I want to add a side note about something that I’ve wondered about and that may have been bugging you as well - we have a number of toys made from recycled plastics in our house and I know from my work in sustainability consulting that chemicals in plastics – and particularly recycled plastics are not amazing for our health. Pthalates are added to plastic toys to increase flexibility and durability, but have also been shown to have negative impacts on liver, kidney, and reproductive systems. Experiments in rats have found that two kinds of phthalates increased the incidence of many reproductive malformations by more than 50% and reduced the size of men’s testicles. Polybrominated diphenyl ethers were freely added to toys before the year 2007, when new regulations restricted the amount that could be in each toy; this chemical has thryroid disrupting properties. But now we’re not using that we’re using phosphate flame retardants instead, which are neurotoxic and carcinogenic. And you might be asking what these chemicals are doing in toys; the answer is that they were added to the plastic for whatever its original use was, and they stay in the plastic when it’s melted down and reshaped into a toy. So it seems as though yes, these chemicals are very much present in toys – but just the presence of a chemical isn’t the only thing that matters. As the saying goes, “it’s the dose that makes the poison” – and the news on this front may be as depressing as it is reassuring – even if children put toys made from recycled plastics in their mouths, the amount of exposure to these chemicals they get is an order of magnitude lower than the exposure they received through breast milk. And as they get older, the exposure they get through touching toys with their hands and then putting their hands in their mouths is TWO orders of magnitude lower than their exposure to the chemicals through household dust. So it’s good news that worrying about chemicals in toys made from recycled plastic shouldn’t be our top priority – because due to the way we’re living our lives our children are getting exposed to these chemicals anyway.

Once the toys are in the house, Dr. Pierce found that it was usually primarily the mother’s role to offer the toys to the child, and as the child got older this shifted to arranging the toys for the child’s use – and this was the defining factor in the infant’s experience of the home no matter whether the family had a lot of money and lived in a large home or had less money and lived in a small home. Each home play space was unique, but the most common arrangement was that toys were most highly concentrated next to the kitchen, where the mother spent the most time working.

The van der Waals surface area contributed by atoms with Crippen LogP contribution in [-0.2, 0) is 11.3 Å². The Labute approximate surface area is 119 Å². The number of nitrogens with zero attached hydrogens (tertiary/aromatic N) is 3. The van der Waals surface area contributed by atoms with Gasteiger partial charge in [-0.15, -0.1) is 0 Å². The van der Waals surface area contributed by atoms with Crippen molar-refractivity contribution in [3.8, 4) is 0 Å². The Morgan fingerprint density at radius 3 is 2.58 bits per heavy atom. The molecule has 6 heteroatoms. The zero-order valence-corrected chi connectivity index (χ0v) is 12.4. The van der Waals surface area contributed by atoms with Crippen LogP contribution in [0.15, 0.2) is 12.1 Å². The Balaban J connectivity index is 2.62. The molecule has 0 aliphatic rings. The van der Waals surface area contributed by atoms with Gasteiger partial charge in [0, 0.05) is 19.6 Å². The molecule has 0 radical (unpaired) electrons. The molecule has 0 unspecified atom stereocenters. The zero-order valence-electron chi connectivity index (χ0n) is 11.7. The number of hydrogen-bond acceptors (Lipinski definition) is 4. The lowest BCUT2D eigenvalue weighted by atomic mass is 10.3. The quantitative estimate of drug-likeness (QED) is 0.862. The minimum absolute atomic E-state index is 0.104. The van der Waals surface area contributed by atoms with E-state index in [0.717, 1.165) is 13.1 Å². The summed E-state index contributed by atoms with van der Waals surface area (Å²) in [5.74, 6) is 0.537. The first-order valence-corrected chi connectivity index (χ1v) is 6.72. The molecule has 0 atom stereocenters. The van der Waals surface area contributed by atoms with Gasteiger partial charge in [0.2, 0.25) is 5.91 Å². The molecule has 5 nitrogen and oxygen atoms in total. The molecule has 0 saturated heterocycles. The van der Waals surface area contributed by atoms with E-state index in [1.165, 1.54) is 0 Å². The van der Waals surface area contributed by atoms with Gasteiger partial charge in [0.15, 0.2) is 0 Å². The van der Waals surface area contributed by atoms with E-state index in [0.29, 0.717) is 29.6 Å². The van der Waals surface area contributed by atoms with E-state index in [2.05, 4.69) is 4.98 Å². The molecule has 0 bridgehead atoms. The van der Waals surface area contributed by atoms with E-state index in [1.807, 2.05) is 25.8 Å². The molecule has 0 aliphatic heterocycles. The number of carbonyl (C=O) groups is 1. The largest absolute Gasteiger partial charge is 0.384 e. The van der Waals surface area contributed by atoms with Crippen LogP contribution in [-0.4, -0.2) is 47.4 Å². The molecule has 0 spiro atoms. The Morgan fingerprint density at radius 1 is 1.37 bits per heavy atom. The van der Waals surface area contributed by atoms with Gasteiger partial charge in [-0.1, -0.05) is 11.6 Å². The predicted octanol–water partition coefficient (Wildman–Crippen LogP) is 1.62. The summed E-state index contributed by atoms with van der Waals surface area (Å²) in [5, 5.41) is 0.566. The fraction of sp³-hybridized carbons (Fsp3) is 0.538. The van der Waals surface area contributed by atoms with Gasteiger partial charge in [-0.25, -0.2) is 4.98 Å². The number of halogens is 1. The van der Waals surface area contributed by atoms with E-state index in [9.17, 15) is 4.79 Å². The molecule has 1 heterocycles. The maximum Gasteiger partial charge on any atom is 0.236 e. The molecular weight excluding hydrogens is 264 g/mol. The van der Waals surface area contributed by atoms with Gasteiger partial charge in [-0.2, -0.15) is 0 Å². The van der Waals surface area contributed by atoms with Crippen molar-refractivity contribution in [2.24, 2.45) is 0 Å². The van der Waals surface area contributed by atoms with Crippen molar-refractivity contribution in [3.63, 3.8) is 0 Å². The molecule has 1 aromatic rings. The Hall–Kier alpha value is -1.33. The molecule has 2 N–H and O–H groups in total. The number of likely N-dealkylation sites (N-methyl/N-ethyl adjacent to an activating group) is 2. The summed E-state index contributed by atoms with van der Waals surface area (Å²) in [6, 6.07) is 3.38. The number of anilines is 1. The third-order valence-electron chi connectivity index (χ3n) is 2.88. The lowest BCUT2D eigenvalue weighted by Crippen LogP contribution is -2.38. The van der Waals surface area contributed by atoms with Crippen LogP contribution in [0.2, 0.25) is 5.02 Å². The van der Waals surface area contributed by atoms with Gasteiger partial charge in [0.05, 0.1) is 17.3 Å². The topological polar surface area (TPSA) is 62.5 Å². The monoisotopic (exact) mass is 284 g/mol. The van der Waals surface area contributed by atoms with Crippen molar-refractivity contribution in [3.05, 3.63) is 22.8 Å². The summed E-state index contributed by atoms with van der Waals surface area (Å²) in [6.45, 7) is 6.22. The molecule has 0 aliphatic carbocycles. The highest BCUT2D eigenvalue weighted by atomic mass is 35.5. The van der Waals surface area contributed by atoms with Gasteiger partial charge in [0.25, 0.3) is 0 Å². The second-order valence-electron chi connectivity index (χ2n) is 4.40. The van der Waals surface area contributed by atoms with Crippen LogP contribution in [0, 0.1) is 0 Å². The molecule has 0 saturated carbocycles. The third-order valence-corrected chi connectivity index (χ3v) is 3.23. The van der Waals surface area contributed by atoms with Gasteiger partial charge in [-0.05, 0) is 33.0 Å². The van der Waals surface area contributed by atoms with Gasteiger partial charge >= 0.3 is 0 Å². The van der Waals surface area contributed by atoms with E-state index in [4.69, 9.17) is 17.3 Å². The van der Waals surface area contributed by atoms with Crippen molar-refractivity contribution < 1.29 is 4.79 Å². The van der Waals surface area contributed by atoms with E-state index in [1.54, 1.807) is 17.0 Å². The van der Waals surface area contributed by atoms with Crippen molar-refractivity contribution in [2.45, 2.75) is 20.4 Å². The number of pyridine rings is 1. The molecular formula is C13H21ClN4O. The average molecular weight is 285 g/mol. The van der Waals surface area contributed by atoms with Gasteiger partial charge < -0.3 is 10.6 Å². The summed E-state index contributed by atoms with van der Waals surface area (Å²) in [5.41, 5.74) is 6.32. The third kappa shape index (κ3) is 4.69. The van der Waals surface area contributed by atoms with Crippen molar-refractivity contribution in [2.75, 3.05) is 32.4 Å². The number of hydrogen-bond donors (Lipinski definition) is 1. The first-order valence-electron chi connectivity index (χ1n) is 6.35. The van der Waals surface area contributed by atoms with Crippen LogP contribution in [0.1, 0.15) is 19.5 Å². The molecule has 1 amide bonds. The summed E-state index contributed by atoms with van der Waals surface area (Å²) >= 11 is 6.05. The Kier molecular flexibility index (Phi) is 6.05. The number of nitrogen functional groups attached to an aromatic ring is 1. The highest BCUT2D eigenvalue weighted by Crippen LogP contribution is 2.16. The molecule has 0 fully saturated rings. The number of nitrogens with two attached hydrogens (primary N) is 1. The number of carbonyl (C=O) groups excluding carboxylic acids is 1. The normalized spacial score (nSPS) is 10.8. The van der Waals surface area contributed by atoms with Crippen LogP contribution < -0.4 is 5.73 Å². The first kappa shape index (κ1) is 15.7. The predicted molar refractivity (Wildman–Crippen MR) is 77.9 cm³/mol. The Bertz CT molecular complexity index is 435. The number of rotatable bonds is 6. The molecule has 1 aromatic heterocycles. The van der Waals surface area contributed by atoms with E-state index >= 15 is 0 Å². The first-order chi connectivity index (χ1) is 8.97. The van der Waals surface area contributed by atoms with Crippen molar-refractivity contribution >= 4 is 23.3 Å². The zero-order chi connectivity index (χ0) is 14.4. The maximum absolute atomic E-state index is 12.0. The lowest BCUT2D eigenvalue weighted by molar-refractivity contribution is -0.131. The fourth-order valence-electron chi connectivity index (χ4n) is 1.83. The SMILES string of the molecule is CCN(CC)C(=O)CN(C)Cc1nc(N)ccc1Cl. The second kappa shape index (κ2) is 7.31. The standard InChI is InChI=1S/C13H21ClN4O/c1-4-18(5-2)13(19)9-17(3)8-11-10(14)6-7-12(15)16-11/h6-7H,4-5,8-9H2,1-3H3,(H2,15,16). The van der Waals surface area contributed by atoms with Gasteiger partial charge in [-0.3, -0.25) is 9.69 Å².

And, of course, this way of organizing the home – and the play space – is highly unusual in the rest of the world. We do see parallels in Japan where mothers often find themselves isolated in high rise apartments with their infant while the husband goes to work, but the home filled with hard surfaces, sharp corners, electricity, and tiny objects everywhere, and only one adult is available for the vast majority of the day to keep them safe, keep the home tidy, and play with the child is something that people in many cultures would think is absolutely batty.

In Dr. Pierce’s study toys most commonly entered the house through the mother’s purchases at toy stores, although six of the 18 infants in the study also had a toys mailed to them every six weeks from a club that had been promoted in a parent magazine. With only one exception in 18, the child’s first birthday gift included at least one large wheeled push toy or riding toy. Visiting relatives often brought gifts, maternal aunts gave outgrown toys, and maternal grandmothers would pass on toys the mothers themselves had played with as infants in a symbol of the importance of the family being extended for another generation. So we can see that the mother – but also the toy industry, family, and friends all play a role in determining the number and types of toys available.

The French sociologist and anthropologist Pierre Bordieu talked about an idea which also came up in Dr. Allison Pugh’s work on consumerism, although I didn’t have time to discuss it with her, and that’s the idea that parents have cultural capital like knowledge, taste, and ways of speaking that children internalize without consciously thinking about them. One of the ways this knowledge is passed on to children is through the toys we give them to play with. So when we buy the authentic $100 Grimm’s rainbow that was cut from a single, solid piece of Linden wood and matches the peg doll and Large Element Stacker accessories, we’re saying to our child: “these things matter.” Children aren’t born with knowledge about what we consider to be markers of quality, or of high culture, which is why they often favor toys that middle class parents think are blingy and crass, and initially, at least, they don’t see the $21.99 knockoff rainbow stacking toy as any less than the one that costs five times the price. I’m not saying there’s anything wrong with it if you already own the $100 version – or the $21.99 version – but I want to bring it to the surface that we are transmitting a cultural message to our child with the toys we purchase and the ways we play with them.